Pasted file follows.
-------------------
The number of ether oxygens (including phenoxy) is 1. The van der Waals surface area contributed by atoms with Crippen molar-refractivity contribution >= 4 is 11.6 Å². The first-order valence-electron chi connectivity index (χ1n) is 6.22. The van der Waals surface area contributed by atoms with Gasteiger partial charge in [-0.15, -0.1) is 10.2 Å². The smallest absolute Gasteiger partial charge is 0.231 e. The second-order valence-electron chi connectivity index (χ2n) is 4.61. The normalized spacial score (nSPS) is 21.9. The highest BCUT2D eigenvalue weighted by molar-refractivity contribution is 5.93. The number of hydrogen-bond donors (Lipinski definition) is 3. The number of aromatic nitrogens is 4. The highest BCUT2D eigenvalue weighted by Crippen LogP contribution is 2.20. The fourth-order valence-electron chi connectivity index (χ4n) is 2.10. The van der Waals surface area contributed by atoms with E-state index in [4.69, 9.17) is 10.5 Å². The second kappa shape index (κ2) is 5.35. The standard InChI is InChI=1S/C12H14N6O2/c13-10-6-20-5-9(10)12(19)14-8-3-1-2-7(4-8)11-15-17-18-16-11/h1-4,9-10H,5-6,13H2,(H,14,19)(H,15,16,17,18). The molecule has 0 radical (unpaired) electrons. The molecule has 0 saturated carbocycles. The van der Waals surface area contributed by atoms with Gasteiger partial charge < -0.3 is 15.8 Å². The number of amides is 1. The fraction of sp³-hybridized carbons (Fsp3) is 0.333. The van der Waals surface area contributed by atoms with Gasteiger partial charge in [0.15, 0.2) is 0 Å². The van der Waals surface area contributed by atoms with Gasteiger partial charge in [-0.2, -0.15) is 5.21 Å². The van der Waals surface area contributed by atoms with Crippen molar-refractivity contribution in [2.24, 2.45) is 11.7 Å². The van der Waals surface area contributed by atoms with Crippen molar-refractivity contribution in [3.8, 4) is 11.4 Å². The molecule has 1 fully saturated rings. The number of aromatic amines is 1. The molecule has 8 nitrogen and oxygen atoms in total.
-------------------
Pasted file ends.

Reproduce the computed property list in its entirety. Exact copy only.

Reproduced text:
The number of ether oxygens (including phenoxy) is 1. The van der Waals surface area contributed by atoms with Crippen molar-refractivity contribution >= 4 is 11.6 Å². The first-order valence-electron chi connectivity index (χ1n) is 6.22. The van der Waals surface area contributed by atoms with Gasteiger partial charge in [-0.15, -0.1) is 10.2 Å². The smallest absolute Gasteiger partial charge is 0.231 e. The second-order valence-electron chi connectivity index (χ2n) is 4.61. The normalized spacial score (nSPS) is 21.9. The highest BCUT2D eigenvalue weighted by molar-refractivity contribution is 5.93. The number of hydrogen-bond donors (Lipinski definition) is 3. The number of aromatic nitrogens is 4. The highest BCUT2D eigenvalue weighted by Crippen LogP contribution is 2.20. The fourth-order valence-electron chi connectivity index (χ4n) is 2.10. The van der Waals surface area contributed by atoms with E-state index in [4.69, 9.17) is 10.5 Å². The second kappa shape index (κ2) is 5.35. The standard InChI is InChI=1S/C12H14N6O2/c13-10-6-20-5-9(10)12(19)14-8-3-1-2-7(4-8)11-15-17-18-16-11/h1-4,9-10H,5-6,13H2,(H,14,19)(H,15,16,17,18). The molecule has 0 radical (unpaired) electrons. The molecule has 0 saturated carbocycles. The van der Waals surface area contributed by atoms with Gasteiger partial charge < -0.3 is 15.8 Å². The number of amides is 1. The fraction of sp³-hybridized carbons (Fsp3) is 0.333. The van der Waals surface area contributed by atoms with Gasteiger partial charge in [0.15, 0.2) is 0 Å². The van der Waals surface area contributed by atoms with Gasteiger partial charge in [-0.2, -0.15) is 5.21 Å². The van der Waals surface area contributed by atoms with Crippen molar-refractivity contribution in [2.24, 2.45) is 11.7 Å². The van der Waals surface area contributed by atoms with Crippen molar-refractivity contribution in [3.8, 4) is 11.4 Å². The molecule has 1 fully saturated rings. The number of aromatic amines is 1. The molecule has 8 nitrogen and oxygen atoms in total.